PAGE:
Why President Obama's tax attack on Mitt Romney will backfire

The Obama campaign is blasting the Republican's tax-reform proposal, even though the president's own advisors have long backed the very same policy

Edward Morrissey

Obviously, the Obama campaign believes it has hit on a winning attack in the campaign to defeat Mitt Romney and win a second term, even if the Obama team can't quite define the assault properly. For the last two weeks, Team Obama has hit Romney over "outsourcing," when they really mean off-shoring — the process of sending jobs overseas to reduce costs. Then there's the fight over when Romney's tenure at Bain Capital ended, something that just became an issue in and of itself in the last few days. This supposedly matters because of the date when Bain started investing in companies that off-shored significant numbers of jobs. Those decisions appear to have taken place after Romney ended his management of Bain investments, but the president's advisers need to tie him to those decisions in order to make Romney less palatable to the working-class Rust Belt voters that polls show are abandoning the president.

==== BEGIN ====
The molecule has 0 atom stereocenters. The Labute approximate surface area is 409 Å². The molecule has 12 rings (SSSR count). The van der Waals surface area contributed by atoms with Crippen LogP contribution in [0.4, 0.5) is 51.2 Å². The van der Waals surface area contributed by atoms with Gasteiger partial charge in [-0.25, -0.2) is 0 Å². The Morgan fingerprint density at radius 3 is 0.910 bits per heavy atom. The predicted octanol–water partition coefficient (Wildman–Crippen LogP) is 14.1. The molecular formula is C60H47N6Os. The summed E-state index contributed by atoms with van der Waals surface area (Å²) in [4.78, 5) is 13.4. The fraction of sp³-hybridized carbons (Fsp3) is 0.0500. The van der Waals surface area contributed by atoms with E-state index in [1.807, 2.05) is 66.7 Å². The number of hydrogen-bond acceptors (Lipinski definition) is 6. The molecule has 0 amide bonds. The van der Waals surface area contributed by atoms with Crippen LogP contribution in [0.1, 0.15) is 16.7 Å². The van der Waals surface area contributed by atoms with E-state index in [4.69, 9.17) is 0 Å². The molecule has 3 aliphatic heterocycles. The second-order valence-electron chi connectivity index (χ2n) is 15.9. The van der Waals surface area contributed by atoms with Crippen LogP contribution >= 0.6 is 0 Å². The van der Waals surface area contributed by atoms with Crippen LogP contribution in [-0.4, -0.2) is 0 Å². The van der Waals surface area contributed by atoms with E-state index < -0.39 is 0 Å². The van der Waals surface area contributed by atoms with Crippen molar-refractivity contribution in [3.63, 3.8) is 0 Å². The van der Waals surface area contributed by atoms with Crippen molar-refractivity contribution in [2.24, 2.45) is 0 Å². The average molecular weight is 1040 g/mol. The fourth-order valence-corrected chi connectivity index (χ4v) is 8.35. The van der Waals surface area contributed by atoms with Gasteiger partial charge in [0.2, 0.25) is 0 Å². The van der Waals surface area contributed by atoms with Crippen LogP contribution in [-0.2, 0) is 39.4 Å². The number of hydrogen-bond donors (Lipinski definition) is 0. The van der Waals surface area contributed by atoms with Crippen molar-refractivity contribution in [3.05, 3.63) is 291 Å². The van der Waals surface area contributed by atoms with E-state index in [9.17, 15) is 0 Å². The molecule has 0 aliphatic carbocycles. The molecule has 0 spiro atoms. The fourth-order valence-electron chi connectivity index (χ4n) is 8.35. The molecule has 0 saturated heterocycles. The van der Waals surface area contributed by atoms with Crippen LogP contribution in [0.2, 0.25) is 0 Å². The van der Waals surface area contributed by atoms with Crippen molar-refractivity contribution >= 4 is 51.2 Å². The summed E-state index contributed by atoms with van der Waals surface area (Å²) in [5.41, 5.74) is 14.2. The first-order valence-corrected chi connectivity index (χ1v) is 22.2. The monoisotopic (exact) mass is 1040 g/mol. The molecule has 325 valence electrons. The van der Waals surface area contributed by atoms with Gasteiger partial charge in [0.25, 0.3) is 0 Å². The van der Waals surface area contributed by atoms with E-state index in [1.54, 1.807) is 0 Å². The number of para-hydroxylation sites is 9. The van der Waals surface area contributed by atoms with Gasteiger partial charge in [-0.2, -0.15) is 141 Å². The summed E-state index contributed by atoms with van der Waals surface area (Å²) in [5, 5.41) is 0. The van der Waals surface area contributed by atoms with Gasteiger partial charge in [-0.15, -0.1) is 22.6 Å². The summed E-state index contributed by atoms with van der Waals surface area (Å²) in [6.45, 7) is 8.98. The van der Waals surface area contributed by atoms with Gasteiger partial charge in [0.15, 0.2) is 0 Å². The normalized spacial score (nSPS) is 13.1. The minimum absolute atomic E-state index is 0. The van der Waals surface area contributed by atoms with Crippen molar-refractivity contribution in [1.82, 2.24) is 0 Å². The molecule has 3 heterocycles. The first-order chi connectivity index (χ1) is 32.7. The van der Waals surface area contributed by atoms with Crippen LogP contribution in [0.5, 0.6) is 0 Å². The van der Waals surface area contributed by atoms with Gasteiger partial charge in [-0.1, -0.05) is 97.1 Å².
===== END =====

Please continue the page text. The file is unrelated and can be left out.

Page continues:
But set aside the semantics. The big question on Bain is whether anyone really cares about private-sector investment decisions from 1999 to 2002. So far, despite weeks of attacks on Romney in ads and in media appearances, there is no evidence that voters will pay attention. While Obama hammers Romney with negative ads, the polling in the presidential race has been remarkably stable. The Real Clear Politics average of major national pollsters shows that the margin between Obama and Romney has not grown larger than three points since the beginning of May — and that Obama has yet to rise above a 47.5 percent support level.

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Edward Morrissey

Edward Morrissey has been writing about politics since 2003 in his blog, Captain's Quarters, and now writes for HotAir.com. His columns have appeared in the Washington Post, the New York Post, The New York Sun, the Washington Times, and other newspapers. Morrissey has a daily Internet talk show on politics and culture at Hot Air. Since 2004, Morrissey has had a weekend talk radio show in the Minneapolis/St. Paul area and often fills in as a guest on Salem Radio Network's nationally-syndicated shows. He lives in the Twin Cities area of Minnesota with his wife, son and daughter-in-law, and his two granddaughters. Morrissey's new book, GOING RED, will be published by Crown Forum on April 5, 2016.